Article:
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The Health and Social Justice Implications of 'Line-Source' Air Pollution

The most dangerous air pollution is not smog and is barely known by the public, writes Bill Adams, editor of UrbDeZine. Line-source particulate matter air pollution could change the way the public thinks about road projects and gas powered cars.
May 31, 2015, 9am PDT | wadams92101
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Roughly one-third of the U.S. population unknowingly lives, works, or goes to school within a toxic auto-emission zone that has nothing to do with smog. These zones are defined by key distances and other factors that shape an ultra-fine particulate matter plume near busy roadways, writes Bill Adams, editor of UrbDeZine. Within these zones are elevated rates of death and a wide array of conditions that range from heart disease to autism.

Moreover, these auto-emission zones have significant social justice implications, adds Adams, because of the disproportionate number of poor and ethnic minorities that reside within them. He writes:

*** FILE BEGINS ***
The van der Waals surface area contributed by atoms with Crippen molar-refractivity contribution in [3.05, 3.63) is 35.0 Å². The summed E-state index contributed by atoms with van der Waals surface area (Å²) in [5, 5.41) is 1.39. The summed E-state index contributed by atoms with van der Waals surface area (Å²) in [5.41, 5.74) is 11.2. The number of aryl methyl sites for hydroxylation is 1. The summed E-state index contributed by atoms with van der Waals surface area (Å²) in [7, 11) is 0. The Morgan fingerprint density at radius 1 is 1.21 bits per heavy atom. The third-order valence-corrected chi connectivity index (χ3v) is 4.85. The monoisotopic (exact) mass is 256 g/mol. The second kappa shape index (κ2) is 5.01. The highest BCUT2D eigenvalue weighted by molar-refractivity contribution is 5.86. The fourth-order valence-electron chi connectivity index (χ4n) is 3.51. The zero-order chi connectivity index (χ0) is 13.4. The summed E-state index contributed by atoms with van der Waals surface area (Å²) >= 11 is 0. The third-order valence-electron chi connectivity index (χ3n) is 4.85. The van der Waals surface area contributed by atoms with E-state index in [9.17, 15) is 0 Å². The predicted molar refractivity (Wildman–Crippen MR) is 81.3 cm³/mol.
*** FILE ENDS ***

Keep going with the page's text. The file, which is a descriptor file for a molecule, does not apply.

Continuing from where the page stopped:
"Suburban expansion creates a demand for road expansion through existing neighborhoods. Lower income neighborhoods and ethnic minority populations least often wield the political influence necessary to resist road expansion projects. Additionally, multifamily and affordable housing is more likely to be sited near high traffic areas than is more expensive detached housing. More recently, the construction of high density “transit oriented developments” (TODs), which are intended to reduce auto reliance and which often include affordable housing, are frequently sited near high traffic areas."

Adams goes on to posit:

"Perhaps, if the public was more aware of the direct and unequal health impacts of high-traffic roadways, transitioning from roadway expansion to transportation alternatives would receive more urgency."

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Published on Thursday, May 28, 2015 in
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